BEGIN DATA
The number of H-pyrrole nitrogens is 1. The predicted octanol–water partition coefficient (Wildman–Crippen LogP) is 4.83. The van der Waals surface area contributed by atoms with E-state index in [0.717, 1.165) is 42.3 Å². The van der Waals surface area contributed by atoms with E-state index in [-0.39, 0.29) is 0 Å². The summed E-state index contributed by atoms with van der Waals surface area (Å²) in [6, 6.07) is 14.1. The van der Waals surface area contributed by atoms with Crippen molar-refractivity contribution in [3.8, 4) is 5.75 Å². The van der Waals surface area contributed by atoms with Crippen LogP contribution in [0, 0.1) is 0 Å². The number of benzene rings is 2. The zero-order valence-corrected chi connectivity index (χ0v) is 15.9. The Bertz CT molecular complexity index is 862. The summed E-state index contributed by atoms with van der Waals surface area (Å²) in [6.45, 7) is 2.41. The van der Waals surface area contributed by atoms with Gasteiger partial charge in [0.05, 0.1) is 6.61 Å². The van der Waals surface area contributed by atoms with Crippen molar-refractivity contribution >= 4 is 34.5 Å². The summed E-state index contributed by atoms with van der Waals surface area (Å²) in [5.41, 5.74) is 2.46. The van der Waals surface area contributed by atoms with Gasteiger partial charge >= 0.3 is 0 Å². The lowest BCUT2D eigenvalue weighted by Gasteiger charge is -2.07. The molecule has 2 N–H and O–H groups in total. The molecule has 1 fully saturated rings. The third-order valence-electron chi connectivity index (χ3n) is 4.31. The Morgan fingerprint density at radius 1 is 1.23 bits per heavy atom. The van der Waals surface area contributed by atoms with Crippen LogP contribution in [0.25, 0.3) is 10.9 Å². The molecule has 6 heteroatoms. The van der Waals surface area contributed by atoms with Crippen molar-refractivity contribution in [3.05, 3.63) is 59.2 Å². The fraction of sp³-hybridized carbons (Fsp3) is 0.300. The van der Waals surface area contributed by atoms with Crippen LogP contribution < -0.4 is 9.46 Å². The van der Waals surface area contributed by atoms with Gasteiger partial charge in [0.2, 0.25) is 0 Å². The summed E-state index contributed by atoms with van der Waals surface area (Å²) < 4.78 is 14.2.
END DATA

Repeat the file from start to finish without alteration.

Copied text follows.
The number of H-pyrrole nitrogens is 1. The predicted octanol–water partition coefficient (Wildman–Crippen LogP) is 4.83. The van der Waals surface area contributed by atoms with E-state index in [0.717, 1.165) is 42.3 Å². The van der Waals surface area contributed by atoms with E-state index in [-0.39, 0.29) is 0 Å². The summed E-state index contributed by atoms with van der Waals surface area (Å²) in [6, 6.07) is 14.1. The van der Waals surface area contributed by atoms with Crippen molar-refractivity contribution in [3.8, 4) is 5.75 Å². The van der Waals surface area contributed by atoms with Crippen LogP contribution in [0, 0.1) is 0 Å². The number of benzene rings is 2. The zero-order valence-corrected chi connectivity index (χ0v) is 15.9. The Bertz CT molecular complexity index is 862. The summed E-state index contributed by atoms with van der Waals surface area (Å²) in [6.45, 7) is 2.41. The van der Waals surface area contributed by atoms with Gasteiger partial charge in [0.05, 0.1) is 6.61 Å². The van der Waals surface area contributed by atoms with Crippen molar-refractivity contribution >= 4 is 34.5 Å². The summed E-state index contributed by atoms with van der Waals surface area (Å²) in [5.41, 5.74) is 2.46. The van der Waals surface area contributed by atoms with Gasteiger partial charge >= 0.3 is 0 Å². The lowest BCUT2D eigenvalue weighted by Gasteiger charge is -2.07. The molecule has 2 N–H and O–H groups in total. The molecule has 1 fully saturated rings. The third-order valence-electron chi connectivity index (χ3n) is 4.31. The Morgan fingerprint density at radius 1 is 1.23 bits per heavy atom. The van der Waals surface area contributed by atoms with Crippen LogP contribution in [0.25, 0.3) is 10.9 Å². The molecule has 6 heteroatoms. The van der Waals surface area contributed by atoms with Crippen molar-refractivity contribution in [3.05, 3.63) is 59.2 Å². The fraction of sp³-hybridized carbons (Fsp3) is 0.300. The van der Waals surface area contributed by atoms with Crippen LogP contribution < -0.4 is 9.46 Å². The van der Waals surface area contributed by atoms with Gasteiger partial charge in [0.2, 0.25) is 0 Å². The summed E-state index contributed by atoms with van der Waals surface area (Å²) < 4.78 is 14.2.